FIT Let's talk, sugar

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Toxicity

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OK guys, can someone give me the proper explanation of how sugar is different to other carbs (but not fibre)?

For example, fitday does not further break down carbs to mention sugars. I was under the impression that your body responds to carbs from sugar differently than regular carbs? Is this true? If it is true, are these carbs detrimental, or could i allow for a larger daily % of carbs, if most of these are made up of sugars?
 

geekierthanyou

Crews: DSLR, Brolie, Classic Car, Gun, Zombie, Pro
May 11, 2007
3,404
Covina, CA
Basically there are two kinds of carbohydrates – "good" and "bad." Good carbs have a minimal impact on your blood sugar levels without causing them to spike or drop too drastically. For when blood sugar levels fluctuate, that’s when you end up feeling hungry, shaky, or even nauseous, and usually find yourself gorging on the nearest sugary, empty calorie snack. Good carbs are also full of vitamins, minerals and fiber, which are all necessary for a balanced, healthy diet. Bad carbs, on the other hand, are full of sugar and white flour, which send blood sugar levels skyrocketing upwards. Although you may feel full briefly, soon your body will up the sugars and simple carbohydrates, resulting in more hunger. Because as your blood sugar levels fall lower than where they were before, it creates hunger pangs. It’s a bad cycle.

It's a question of complex vs. simple carbs.... simple carbs make your blood sugar level spike and make you crave more sugar, complex don't.

EDIT: I'm not ceaze.....
 

Marix

OT Supporter
May 23, 2006
27,969
^^ Basically.

it can boil down to this if you like:

Sugar = requires little processing = enters your bloodstream faster = generally, a larger insulin response. Insulin promotes entry of nutrients into cells. If the cells can't use that energy, you will store fat.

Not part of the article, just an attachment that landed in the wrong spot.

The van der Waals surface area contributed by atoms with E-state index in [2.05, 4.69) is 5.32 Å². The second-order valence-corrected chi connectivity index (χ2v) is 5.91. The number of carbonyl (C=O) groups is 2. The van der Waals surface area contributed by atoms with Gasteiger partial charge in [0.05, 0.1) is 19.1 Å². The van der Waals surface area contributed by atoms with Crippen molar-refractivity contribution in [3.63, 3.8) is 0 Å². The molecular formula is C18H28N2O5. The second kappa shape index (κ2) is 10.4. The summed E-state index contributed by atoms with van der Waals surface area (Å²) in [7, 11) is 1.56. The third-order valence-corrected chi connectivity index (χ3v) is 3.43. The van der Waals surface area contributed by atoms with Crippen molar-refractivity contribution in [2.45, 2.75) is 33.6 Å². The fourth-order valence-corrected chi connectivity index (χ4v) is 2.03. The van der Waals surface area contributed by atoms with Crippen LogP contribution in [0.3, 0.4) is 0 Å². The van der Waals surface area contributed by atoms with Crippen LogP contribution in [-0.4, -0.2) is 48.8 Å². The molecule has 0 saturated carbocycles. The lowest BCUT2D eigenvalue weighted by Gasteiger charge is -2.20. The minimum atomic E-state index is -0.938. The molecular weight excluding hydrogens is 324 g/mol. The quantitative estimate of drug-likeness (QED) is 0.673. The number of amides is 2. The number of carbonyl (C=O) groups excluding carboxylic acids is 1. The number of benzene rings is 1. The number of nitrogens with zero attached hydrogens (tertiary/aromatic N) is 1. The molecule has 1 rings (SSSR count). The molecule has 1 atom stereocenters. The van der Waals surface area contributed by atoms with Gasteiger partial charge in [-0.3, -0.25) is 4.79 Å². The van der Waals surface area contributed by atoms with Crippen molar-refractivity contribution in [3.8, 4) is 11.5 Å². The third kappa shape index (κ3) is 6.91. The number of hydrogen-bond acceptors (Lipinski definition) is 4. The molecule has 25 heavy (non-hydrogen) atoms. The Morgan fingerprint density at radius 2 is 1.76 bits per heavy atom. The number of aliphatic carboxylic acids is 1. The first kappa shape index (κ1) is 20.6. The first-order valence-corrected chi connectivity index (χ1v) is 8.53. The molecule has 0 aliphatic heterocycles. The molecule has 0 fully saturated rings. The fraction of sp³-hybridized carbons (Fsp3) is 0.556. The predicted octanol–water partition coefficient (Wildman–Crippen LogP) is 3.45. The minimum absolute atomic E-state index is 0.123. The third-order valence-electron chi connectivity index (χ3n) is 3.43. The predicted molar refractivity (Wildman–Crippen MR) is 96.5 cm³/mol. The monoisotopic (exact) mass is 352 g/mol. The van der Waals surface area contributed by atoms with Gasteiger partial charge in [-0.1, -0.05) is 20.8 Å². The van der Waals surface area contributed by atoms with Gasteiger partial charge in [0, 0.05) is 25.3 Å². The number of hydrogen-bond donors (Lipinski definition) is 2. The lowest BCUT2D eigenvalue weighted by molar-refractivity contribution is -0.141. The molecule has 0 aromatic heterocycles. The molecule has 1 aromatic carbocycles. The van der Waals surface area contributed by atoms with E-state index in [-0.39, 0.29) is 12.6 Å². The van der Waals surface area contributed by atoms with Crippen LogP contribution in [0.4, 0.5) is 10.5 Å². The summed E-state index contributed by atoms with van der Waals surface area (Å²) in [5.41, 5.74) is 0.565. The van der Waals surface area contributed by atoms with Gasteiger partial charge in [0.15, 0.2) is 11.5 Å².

Insulin is good after a workout - i.e. to get nutrients INTO your muscles. But for instance, insulin right before bed is bad because that will be feeding fat.

Complex carbs (and protein for that matter) = require more processing to convert them to sugars = feel fuller for longer = slower entry into the bloodstream = less insulin = less fat storage.

You can look for the glycemia index of foods to ge a rough idea. Yes, I know the glycemia load is a better measurement but lots of food packets (in the UK at least) have GI information on them and that will give you a rough idea of how much "good" and "bad" carbs is in your food.
 

Marix

OT Supporter
May 23, 2006
27,969
Fitday doesn't have a separate figure for sugars. You could keep track of them yourself if you're really bothered, but a better approach would simply be to avoid sugary things most of the time.
 

mandrew

New Member
Aug 25, 2008
5,201
S.F.
I've bought a can of like five different types of beans each, and apparently the one with the highest fiber-to-carb ratio is refried beans. They also taste the best IMO. The brand I get (rosarita) has 6g fiber for every 18g carbs, whereas most other beans seem to have less fiber per gram of carbs.

If anybody cares.
 

macro

New Member
Apr 18, 2007
1,725
www.afboard.com
sugar is half glucose and half fructose
high fructose corn syrup is 55-90% fructose and 45-10% glucose (as free molecules not bound like sugar-- and this does make a difference).

fructose is the only sugar that can be stored as fat without insulin
fructose is used to induce diabetes in animals

if you want to go sweet or have simple carbs USE DEXTROSE (pure glucose).

fruit in moderation is healthy, even though it generally has a high fructose content (because of fiber and phytonutrient content).

if you want sweet without adding one of the three primary sugars then use SPLENDA.

btw- splenda added to dextrose provides a much more "sugar-like" taste.

if you have carb issues:
do cardio
avoid hydrogenated oils (trans fats)
reduce saturated fats
increase unsaturated fats (fish oil is a good option)
use insulin sensitizers and glucose clearing agents when eating carbs
examples
Glucorell (r-lipoic + biotin)
green tea (EGCG in particular)
 
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